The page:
Friday, March 14, 2008

The veering path to a Ph.D

In response to this interview, WSJ readers have opined a variety of reasons for the phenomenon of liberals dominating conservatives, number-wise, in higher education (case in point: doctoral degrees).

  • The interviewees themselves, Matthew Woessner and April Kelly-Woessner, both Ph.Ds, blame "the path to the doctoral degree itself" - i.e. "an additional five to seven years of schooling." This obstacle affects mainly "family-oriented college students."

  • Charles S. in NY: "[T]enure. We don't aspire to protected-species status."
  • Nan M. in Raleigh, NC offers a rather detailed explanation of an odd phenomenon:

    When university professors see they're stuck in a system that does not necessarily reward hard work, many come to scorn the system that does -- capitalism. And because university professors know that to advance they must invent a new theory -- or reinvent an old one -- many choose to wage war on capitalism and to argue passionately for income redistribution. In academe, leftist notions sell, and Marxism revisited has become a highly profitable enterprise in universities nationwide.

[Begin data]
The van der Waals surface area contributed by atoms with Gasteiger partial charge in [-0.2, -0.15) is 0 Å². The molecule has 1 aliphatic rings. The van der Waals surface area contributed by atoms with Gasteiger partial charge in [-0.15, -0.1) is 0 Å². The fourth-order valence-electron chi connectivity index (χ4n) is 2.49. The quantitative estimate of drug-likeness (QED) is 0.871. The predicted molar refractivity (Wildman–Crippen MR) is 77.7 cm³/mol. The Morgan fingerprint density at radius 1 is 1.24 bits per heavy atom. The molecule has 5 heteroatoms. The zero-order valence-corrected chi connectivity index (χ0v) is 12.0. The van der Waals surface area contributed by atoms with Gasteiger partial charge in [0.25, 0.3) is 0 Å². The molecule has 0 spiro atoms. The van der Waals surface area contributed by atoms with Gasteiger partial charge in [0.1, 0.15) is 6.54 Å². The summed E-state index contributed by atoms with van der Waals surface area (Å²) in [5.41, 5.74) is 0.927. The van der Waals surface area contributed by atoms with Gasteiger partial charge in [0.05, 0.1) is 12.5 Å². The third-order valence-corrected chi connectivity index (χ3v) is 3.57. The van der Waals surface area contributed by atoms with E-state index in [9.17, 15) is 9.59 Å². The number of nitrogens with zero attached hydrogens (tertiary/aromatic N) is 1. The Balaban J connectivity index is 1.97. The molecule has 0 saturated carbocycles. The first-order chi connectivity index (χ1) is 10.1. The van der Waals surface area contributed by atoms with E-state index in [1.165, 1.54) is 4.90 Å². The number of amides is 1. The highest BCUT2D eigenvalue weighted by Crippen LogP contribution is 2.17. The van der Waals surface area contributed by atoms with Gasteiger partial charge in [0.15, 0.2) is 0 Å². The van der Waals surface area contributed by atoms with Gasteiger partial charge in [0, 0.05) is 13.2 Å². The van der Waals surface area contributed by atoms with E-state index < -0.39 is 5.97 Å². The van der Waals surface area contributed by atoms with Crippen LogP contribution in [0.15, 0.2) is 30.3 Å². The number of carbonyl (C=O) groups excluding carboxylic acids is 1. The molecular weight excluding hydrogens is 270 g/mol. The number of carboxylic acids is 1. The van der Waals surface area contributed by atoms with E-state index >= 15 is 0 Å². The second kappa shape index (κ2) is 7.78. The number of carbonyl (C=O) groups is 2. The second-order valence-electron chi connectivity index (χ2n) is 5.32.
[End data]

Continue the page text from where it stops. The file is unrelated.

Graduate students and untenured faculty catch on quickly. They must admire, or seem to admire, the ruling orthodoxy -- liberalism -- or risk being tagged "reactionary," which could wreck their prospects for employment or tenure. Grantors, taxpayers and tuition-paying parents then become unwitting patrons of scholars who sneer at the very ones who guarantee income, tenure, benefits, and the prospect of a lifelong pension. Only in academe can a young professional rise to stardom by exploiting the very system he or she claims to detest.

  • James B. in Durham, NC: "Academics tend left because in a prosperous society ideas can be divorced from action..."
  • R. P. in Lynchburg, VA thinks along the lines of J. B.: "University culture is rooted in part in the liberal tradition of the other words, change. Change tends to be an anathema to conservatives who honor tradition, convention, and time-honored practices (Edmund Burke, etc.)."
I know I have quite a long road ahead of me, uphill all the way. But the challenge, I think, will make it at least a little bit fun.

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